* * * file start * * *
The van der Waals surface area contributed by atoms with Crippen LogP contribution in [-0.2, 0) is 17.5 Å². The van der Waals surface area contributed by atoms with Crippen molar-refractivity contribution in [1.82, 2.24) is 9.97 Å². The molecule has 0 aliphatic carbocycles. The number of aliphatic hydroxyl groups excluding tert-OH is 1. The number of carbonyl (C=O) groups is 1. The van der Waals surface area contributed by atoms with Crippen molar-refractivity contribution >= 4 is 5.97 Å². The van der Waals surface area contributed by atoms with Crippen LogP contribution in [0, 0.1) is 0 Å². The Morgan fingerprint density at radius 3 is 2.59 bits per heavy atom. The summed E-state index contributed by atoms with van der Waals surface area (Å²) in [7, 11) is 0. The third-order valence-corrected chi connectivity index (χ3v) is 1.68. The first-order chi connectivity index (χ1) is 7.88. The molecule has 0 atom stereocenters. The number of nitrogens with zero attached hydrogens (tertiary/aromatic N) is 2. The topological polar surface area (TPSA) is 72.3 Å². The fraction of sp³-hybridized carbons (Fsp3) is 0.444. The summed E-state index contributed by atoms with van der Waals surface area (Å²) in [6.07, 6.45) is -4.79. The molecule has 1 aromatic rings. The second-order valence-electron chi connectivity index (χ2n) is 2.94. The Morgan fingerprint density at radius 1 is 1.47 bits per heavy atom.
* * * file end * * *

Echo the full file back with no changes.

The van der Waals surface area contributed by atoms with Crippen LogP contribution in [-0.2, 0) is 17.5 Å². The van der Waals surface area contributed by atoms with Crippen molar-refractivity contribution in [1.82, 2.24) is 9.97 Å². The molecule has 0 aliphatic carbocycles. The number of aliphatic hydroxyl groups excluding tert-OH is 1. The number of carbonyl (C=O) groups is 1. The van der Waals surface area contributed by atoms with Crippen molar-refractivity contribution >= 4 is 5.97 Å². The van der Waals surface area contributed by atoms with Crippen LogP contribution in [0, 0.1) is 0 Å². The Morgan fingerprint density at radius 3 is 2.59 bits per heavy atom. The summed E-state index contributed by atoms with van der Waals surface area (Å²) in [7, 11) is 0. The third-order valence-corrected chi connectivity index (χ3v) is 1.68. The first-order chi connectivity index (χ1) is 7.88. The molecule has 0 atom stereocenters. The number of nitrogens with zero attached hydrogens (tertiary/aromatic N) is 2. The topological polar surface area (TPSA) is 72.3 Å². The fraction of sp³-hybridized carbons (Fsp3) is 0.444. The summed E-state index contributed by atoms with van der Waals surface area (Å²) in [6.07, 6.45) is -4.79. The molecule has 1 aromatic rings. The second-order valence-electron chi connectivity index (χ2n) is 2.94. The Morgan fingerprint density at radius 1 is 1.47 bits per heavy atom.